Graeme Boyle has seldom been rendered speechless but the sight of his son, Martin, shining in the golden jersey of Australia truly left him lost for words.
Boyle Sr, who now lives in Aberdeen but hails from Sydney, was already an emotional wreck earlier this month when Martin travelled Down Under to make his first competitive outings for the Socceroos in friendlies against South Korea and Lebanon.
Watching television in the early hours of the morning, he was beaming with pride as Martin climbed from the bench to notch an assist in the 1-1 draw against the Asian nation, before scoring a brace in the 3-0 defeat of Lebanon.
The shirt that Boyle sported in the latter – his maiden start for his adopted country – will soon have pride of place in Graeme’s home, and Martin admits the experience has been an emotional roller-coaster.
“When I left for the matches in Australia, my dad almost shed a tear,” Boyle smiled. “He was staying up all night to watch the games.
“When I phoned him after the games, it was a new experience – I’ve never come across him speechless in his life!
“He’s damn proud. When I came home last week, he came down to visit and I gave him the shirt. He’s going to get it framed. I got a few shirts to take home so they’ll all be up on the wall.
“I was very nervous going into the week. It felt surreal. It was just about making that first impression. I was being talked about a lot and, the closer the game came, it was being built up. You just think to yourself ‘don’t have a nuke!’”
Boyle needn’t have worried. His all-action displays have seen him hailed by the media and fans in Australia as a viable attacking option in Graham Arnold’s new-look, vibrant side.
He has also been warmly welcomed by his Socceroo team-mates, with Boyle still visibly stunned as he recalls being “welcomed to the family” by Aussie sporting icon Tim Cahill, who won his 108th and final cap against Lebanon.
Cahill paid tribute to Boyle as part of an emotive speech the night prior to that fixture, before presenting him with a commemorative jersey signed by the entire squad.
“Tim [Cahill] was there for the last few days of the camp but it was amazing to be around him,” Boyle said. “So for him to present me with that shirt in front of the squad was an unbelievable feeling. I’ll get that framed as well.
“I didn’t know what to do with myself! I thought he was just giving a speech talking about himself and his career, then he turned to me and told me I was part of the family and the boys would look after me.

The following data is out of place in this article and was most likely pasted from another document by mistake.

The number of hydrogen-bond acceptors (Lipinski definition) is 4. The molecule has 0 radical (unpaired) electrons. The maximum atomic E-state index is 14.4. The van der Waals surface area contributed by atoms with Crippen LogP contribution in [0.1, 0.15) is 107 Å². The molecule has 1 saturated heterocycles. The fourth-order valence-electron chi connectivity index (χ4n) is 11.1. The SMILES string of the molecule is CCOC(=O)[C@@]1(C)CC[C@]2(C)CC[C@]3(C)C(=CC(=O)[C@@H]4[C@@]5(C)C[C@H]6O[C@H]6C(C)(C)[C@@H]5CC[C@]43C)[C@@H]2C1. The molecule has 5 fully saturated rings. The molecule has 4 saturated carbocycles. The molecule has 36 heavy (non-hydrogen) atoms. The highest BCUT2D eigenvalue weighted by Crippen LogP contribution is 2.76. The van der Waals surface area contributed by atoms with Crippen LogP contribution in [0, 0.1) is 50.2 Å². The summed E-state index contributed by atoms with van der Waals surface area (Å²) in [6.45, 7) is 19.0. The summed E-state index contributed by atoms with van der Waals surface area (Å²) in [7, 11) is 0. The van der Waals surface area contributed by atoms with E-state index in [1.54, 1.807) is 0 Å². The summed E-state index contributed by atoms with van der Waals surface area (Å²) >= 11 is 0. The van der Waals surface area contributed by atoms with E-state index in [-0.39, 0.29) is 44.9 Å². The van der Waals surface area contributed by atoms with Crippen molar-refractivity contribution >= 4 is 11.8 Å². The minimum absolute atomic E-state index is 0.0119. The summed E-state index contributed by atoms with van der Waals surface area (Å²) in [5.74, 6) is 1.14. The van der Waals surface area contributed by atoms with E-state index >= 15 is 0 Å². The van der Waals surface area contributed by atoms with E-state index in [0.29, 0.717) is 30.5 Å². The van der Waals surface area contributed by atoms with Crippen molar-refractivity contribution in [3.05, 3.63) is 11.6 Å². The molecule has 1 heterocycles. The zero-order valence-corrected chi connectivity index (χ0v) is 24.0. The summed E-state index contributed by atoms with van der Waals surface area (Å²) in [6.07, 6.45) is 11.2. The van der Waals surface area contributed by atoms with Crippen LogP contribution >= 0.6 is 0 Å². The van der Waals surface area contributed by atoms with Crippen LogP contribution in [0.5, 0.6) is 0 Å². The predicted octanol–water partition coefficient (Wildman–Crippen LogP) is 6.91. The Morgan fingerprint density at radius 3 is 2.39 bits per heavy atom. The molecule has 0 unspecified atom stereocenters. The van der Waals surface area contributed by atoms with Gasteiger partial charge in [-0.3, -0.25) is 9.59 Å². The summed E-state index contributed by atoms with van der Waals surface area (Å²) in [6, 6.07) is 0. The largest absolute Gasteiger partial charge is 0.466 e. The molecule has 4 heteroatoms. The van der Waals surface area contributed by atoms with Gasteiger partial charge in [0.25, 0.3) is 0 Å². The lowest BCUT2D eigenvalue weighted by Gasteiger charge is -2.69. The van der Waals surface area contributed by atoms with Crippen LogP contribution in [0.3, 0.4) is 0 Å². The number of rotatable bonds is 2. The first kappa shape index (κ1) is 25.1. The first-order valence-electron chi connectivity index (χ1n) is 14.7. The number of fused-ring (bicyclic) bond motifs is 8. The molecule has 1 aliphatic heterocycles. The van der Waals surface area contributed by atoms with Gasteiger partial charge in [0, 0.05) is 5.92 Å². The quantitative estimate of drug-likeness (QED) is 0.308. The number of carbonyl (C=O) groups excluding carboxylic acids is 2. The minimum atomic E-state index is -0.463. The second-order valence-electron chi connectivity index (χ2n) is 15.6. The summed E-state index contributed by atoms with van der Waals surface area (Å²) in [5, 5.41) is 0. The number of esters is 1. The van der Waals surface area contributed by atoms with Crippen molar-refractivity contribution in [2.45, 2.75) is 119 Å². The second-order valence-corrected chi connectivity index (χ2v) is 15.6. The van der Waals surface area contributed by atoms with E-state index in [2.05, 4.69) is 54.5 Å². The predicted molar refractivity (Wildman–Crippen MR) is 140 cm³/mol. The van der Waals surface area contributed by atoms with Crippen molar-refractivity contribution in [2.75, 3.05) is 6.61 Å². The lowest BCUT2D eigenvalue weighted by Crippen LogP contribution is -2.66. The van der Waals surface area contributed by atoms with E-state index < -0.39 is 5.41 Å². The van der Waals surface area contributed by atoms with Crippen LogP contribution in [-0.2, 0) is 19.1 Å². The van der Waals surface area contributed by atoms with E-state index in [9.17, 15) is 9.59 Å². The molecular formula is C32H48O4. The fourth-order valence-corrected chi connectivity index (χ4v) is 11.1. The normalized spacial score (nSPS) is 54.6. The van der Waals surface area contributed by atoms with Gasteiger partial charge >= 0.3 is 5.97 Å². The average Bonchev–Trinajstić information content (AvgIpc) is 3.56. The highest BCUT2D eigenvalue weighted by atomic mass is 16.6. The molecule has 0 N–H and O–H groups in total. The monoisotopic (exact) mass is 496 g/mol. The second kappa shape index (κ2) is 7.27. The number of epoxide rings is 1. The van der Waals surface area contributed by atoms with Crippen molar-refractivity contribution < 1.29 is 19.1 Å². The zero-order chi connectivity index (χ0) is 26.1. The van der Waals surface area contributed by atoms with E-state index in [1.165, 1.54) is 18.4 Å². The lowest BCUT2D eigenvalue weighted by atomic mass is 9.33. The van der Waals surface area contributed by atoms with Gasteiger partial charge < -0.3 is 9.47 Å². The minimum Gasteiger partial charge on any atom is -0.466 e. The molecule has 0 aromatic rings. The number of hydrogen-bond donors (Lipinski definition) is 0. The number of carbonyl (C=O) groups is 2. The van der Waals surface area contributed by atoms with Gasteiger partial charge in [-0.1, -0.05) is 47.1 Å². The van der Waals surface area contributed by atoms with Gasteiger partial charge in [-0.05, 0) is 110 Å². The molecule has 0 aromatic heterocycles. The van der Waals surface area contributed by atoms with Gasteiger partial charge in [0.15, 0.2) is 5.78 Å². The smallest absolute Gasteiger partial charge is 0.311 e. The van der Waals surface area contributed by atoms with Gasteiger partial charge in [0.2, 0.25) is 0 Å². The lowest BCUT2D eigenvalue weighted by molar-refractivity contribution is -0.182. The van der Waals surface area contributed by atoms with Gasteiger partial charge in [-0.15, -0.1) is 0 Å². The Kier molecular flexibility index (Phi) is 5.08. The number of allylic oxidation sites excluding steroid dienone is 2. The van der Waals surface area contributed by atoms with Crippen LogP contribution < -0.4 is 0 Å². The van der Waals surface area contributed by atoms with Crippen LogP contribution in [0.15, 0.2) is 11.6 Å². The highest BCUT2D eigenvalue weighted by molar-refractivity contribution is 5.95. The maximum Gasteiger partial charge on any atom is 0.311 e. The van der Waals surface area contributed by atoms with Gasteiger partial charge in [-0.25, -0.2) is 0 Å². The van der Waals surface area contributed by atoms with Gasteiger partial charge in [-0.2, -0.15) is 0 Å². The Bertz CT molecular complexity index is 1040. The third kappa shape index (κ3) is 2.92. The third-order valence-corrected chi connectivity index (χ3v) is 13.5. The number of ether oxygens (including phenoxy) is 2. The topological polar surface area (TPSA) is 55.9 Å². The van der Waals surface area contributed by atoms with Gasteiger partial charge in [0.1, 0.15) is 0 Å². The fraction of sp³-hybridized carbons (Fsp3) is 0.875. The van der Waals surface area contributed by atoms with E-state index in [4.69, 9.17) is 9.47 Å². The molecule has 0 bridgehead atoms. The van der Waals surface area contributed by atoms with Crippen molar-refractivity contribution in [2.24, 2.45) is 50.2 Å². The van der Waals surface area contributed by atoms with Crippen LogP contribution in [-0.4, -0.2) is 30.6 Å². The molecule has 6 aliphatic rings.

“I remember trying to let it sink it, that someone like Tim Cahill was saying those kind things about me.”
Boyle could not help but see slight similarities in his own journey to Cahill’s; a young man born abroad before choosing to represent the Aussies in his mid-20s.
If he scores even a fraction of the 50 goals the former Everton man did for his country then he will be revered.
“There were things he [Cahill] mentioned in his speech that even I didn’t know about him,” continued Boyle. “I didn’t realise he was Samoan and only made his Australia debut at 25. There are a couple of similarities there.
“Graham Arnold actually asked me if I wanted his number four jersey after I scored the double. I said ‘no, you’re alright’. Now that’s pressure.”
Boyle’s sensational showings for Australia have given him a wonderful chance of being named in the squad for the upcoming Asian Cup, which runs from 5 January to 1 February and could see him miss three games for Hibs.
Prior to that prospect, he is determined to bounce back from a five-game winless run and embark on a successful December.
“It’s very important to get back on track on Saturday against Kilmarnock,” said Boyle. “I wouldn’t say it’s a major crisis but our downfall has been that we haven’t been clinical enough. I’m sure everything will start to click in the next few weeks.”
l Martin Boyle was speaking at Hibernian’s annual Golf Day at Archerfield Links.